Joshua said, you know, I’m scared. I’m not sure that I am up to the challenge, the Lord said to him, every place that the sole of your foot will tread upon, I have given you. Be strong and have courage, for I am with you wherever you go. Be strong and have courage. It’s a prayer for a journey. A prayer that kept a woman in her seat when the bus driver told her to get up, a prayer that led nine children through the doors of the little rock school, a prayer that carried our brothers and sisters over a bridge right here in Selma, Alabama. Be strong and have courage.
When you see row and row of state trooper facing you, the horses and the tear gas, how else can you walk? Towards them, unarmed, unafraid. When they come start beating your friends and neighbors, how else can you simply kneel down, bow your head and ask the Lord for salvation? When you see heads gashed open and eyes burning and children lying hurt on the side of the road, when you are John Lewis and you’ve been beaten within an inch of your life on Sunday, how do you wake up Monday and keep on marching?
Be strong and have courage, for I am with you wherever you go. We’ve come a long way in this journey, but we still have a long way to travel. We traveled because God was with us. It’s not how far we’ve come. That bridge outside was crossed by blacks and whites, northerners and southerners, teenagers and children, the beloved community of God’s children, they wanted to take those steps together, but it was left to the Joshua’s to finish the journey Moses had begun and today we’re called to be the Joshua’s of our time, to be the generation that finds our way across this river.
There will be days when the water seems wide and the journey too far, but in those moments, we must remember that throughout our history, there has been a running thread of ideals that have guided our travels and pushed us forward, even when they’re just beyond our reach, liberty in the face of tyranny, opportunity where there was none and hope over the most crushing despair. Those ideals and values beckon us still and when we have our doubts and our fears, just like Joshua did, when the road looks too long and it seems like we may lose our way, remember what these people did on that bridge.
Keep in your heart the prayer of that journey, the prayer that God gave to Joshua. Be strong and have courage in the face of injustice. Be strong and have courage in the face of prejudice and hatred, in the face of joblessness and helplessness and hopelessness. Be strong and have courage, brothers and sisters, those who are gathered here today, in the face of our doubts and fears, in the face of skepticism, in the face of cynicism, in the face of a mighty river.
Be strong and have courage and let us cross over that Promised Land together. Thank you so much everybody.
God bless you.
The city that had been known as the “Cradle of the Confederacy” has the dual distinction of being the “Birthplace of Civil Rights.”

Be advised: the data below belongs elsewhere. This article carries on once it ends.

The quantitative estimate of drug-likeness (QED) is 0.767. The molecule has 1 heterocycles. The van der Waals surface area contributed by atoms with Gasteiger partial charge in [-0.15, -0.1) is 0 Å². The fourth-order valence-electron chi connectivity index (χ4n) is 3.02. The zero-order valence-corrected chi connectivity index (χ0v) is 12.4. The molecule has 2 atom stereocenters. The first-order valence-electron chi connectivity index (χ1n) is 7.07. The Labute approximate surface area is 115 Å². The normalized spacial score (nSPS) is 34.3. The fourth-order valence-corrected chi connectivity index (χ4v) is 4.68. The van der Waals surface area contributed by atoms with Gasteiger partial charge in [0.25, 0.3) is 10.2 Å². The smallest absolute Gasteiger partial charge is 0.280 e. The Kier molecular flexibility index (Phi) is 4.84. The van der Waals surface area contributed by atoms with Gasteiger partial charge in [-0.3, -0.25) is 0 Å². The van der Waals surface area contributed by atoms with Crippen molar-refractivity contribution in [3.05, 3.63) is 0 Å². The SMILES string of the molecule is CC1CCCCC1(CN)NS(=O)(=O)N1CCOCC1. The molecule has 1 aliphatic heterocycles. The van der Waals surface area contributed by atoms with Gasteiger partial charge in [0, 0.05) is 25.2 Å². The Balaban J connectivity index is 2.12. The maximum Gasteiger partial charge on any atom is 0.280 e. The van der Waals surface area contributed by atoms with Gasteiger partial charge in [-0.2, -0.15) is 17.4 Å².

Shortly after marrying his college sweetheart in marion, Alabama, 24 year old martin Luther King Jr., preached his first sermon at Dexter Avenue Baptist Church, a block from the Alabama State Capitol where Southern secessionists had formed the Confederacy in 1861.
The next year in 1955, 42 year old seamstress Rosa Parks was arrested for refusing to relinquish her seat on a city bus to whites as required by city ordinance. Negro ministers and lawyers, who had been waiting for a test case on the constutionality of the law, recruited the reluctant young minister to lead a boycott of city buses.
King’s stirring oratory galzvanized the black community and made him the spokesman for the fledgling movement. Some 50,000 Negroes refused to ride the city’s buses for 381 days until the U.S. Supreme Court struck down laws segregating public transportation.
The Montgomery Bus Boycott was the first major victory in the modern Civil Rights Movement. Dr. King became the acknowledged leader of the movement. His increased responsibilities prompted him to resign from church duties after four years. Meanwhile, Mrs. Parks and her husband moved north to establish an educational program for young people.
After “Freedom Rider” college students were attacked in Montgomery in 1964, for the first time federal authorities provided protection for civil rights demonstrators. King’s non violent leadership was recognized with the 1964 Nobel Peace Prize.
Voting rights advocates in Selma decided to take action by presenting their grievances to the governor, walking 54 miles along U.S. 80 to the State Capitol in Montgomery. After police halted the first attempt, the federal courts became involved and provided protection to marchers so that they could go forward and finish their landmark journey.
As the Selma-to-Montgomery Voting Rights march, which began March 21, 1965, streamed into downtown Montgomery five days later en route to the Capitol, marchers passed the bus stop where Mrs. Parks had been arrested a decade earlier.